Australia’s largest telcom has become certifiably carbon neutral, but it had to look abroad to find suitable carbon abatement projects

Telstra announced today that it has officially achieved carbon neutrality ahead of its initial schedule, as certified by the Australian government. 


The Australian telco achieved their goal in part through internal projects, including saving >13,000 MWh of energy through energy efficiency initiatives and a further >18,000MWh through decommissioning old equipment. 


However, the majority of the carbon reduction required to become certified carbon neutral was achieved through the support of external projects, including two domestic Australian environmental projects and three taking place in India.


This reliance on Indian projects – primarily generating solar and wind-based power – may seem surprising at first, but Australia routinely performs poorly when it comes to environmental initiatives, whether that be defending the Great Barrier Reef or achieving carbon neutral targets. Indeed, at the end of last year Australia was ranked last of 57 countries in the 2020 Carbon Change Performance Index.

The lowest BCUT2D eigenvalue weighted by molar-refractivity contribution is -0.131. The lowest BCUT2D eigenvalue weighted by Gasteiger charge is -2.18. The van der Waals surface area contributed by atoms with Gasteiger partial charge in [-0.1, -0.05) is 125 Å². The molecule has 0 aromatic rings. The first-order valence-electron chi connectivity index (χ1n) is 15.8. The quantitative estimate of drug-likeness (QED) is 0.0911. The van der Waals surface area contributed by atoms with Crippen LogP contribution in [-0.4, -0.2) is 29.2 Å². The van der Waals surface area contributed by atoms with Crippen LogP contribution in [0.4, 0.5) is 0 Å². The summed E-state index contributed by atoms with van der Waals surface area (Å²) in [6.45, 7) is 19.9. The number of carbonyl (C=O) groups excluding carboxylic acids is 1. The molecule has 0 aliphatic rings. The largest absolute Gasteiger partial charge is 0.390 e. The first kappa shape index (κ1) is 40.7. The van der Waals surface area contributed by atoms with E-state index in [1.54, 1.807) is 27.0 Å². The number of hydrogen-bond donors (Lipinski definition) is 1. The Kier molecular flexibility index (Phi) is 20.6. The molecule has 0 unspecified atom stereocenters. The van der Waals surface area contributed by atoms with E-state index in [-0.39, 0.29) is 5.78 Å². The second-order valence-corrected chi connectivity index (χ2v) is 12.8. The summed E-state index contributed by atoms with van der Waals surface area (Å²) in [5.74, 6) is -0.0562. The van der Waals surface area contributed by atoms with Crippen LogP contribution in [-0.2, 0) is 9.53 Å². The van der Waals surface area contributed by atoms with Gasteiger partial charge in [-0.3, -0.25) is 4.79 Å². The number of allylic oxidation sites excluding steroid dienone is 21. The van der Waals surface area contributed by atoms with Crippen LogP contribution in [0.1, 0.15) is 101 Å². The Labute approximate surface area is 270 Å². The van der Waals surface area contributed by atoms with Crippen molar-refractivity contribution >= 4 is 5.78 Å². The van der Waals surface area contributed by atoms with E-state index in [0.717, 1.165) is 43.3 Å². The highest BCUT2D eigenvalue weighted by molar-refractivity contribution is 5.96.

Telstra themselves lamented that they were forced to go abroad to find these green initiatives. 


“Our experience has been that it is extremely difficult to purchase carbon offsets from projects located in Australia. This is something that needs to be addressed because what it says is that there are not enough projects contributing to a reduction in greenhouse emissions,” read their statement.


As the power requirements for ever-growing networks continue to increase, the telecoms industry is seeing a much greater push in recent years to go green and telcos are quickly learning that doing so can ease the strain on their finances as well as their social conscience. Investing in a network’s energy efficiency can quickly pay for itself, as well as providing a nice PR opportunity.


Despite this carbon neutral certification, Telstra still has work to do to becoming a truly green enterprise. Electricty consumption amounted to over half of Telstra’s emmissions in 2019, with the company since committing to purchasing 100% of its electricity from renewable sources by 2025 and reducing its absolute carbon footprint by 50 per cent by 2030.



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